- Rheumatic diseases have high rates of long-term (≥90 days) prescription opioid use, with ankylosing spondylitis (AS) leading the way and systemic lupus erythematosus (SLE) having the lowest likelihood compared with hypertension, the nonpainful control condition.
Why this matters
- This is the first large study of long-term opioid use in rheumatic diseases.
- Findings will help target strategies to reduce opioid use.
- Analysis of prescription claims from the Truven MarketScan, a US commercial claims database, 2003-2014, for long-term opioid use (during 1-year of follow-up) in rheumatoid arthritis (RA; n=181,710), AS (n=7686), SLE (n=45,834), and psoriatic arthritis (PsA; n=30,307).
- Relative risks (RRs) of long-term opioid use were calculated vs hypertension (n=265,537; matched by age and sex).
- Funding: Brigham and Women's Hospital; Harvard Medical School.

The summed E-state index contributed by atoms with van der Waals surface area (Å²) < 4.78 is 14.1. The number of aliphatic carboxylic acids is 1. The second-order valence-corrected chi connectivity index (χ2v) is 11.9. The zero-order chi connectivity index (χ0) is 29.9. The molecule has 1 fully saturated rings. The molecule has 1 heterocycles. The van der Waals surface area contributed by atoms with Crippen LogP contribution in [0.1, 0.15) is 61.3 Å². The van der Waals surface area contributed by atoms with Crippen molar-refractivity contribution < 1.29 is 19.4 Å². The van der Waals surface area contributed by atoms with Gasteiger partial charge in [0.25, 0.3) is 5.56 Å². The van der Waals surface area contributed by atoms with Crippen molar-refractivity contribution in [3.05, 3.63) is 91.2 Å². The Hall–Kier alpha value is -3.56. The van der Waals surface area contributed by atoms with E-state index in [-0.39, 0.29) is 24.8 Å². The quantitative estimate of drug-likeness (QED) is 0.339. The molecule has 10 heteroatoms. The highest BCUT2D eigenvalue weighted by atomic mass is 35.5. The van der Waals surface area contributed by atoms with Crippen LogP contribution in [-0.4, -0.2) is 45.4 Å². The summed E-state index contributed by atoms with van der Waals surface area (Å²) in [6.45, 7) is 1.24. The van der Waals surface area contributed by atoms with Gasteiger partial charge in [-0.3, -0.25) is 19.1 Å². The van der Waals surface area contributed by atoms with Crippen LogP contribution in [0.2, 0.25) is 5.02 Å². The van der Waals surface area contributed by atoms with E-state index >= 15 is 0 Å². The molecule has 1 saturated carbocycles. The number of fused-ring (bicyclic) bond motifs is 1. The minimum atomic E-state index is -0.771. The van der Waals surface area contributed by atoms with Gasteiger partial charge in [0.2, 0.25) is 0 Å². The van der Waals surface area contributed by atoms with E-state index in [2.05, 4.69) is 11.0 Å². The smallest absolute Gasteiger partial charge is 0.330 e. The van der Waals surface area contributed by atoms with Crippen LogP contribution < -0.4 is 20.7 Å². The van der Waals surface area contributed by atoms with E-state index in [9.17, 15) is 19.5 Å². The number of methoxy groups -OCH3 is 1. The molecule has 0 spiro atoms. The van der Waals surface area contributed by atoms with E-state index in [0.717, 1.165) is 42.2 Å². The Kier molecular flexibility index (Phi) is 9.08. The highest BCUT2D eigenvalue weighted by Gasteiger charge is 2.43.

- Rates of long-term prescription opioid use:
- AS, 25%.
- RA, 19%.
- SLE, 16%.
- PsA, 15%.
- Hypertension, 5%-6%.
- The RR (highest to lowest) of receiving long-term opioid prescriptions in each rheumatic disease vs hypertension in multivariate analysis:
- AS (RR, 2.73; 95% CI, 2.60-2.87).
- RA (RR, 2.21; 95% CI, 2.16-2.25).
- PsA (RR, 1.94; 95% CI, 1.87-2.00).
- SLE (RR, 1.82; 95% CI, 1.77-1.88).
- Lack of information about disease severity, pain, and other patient characteristics.
- Analysis ended in 2014, which may not be generalizable to 2019.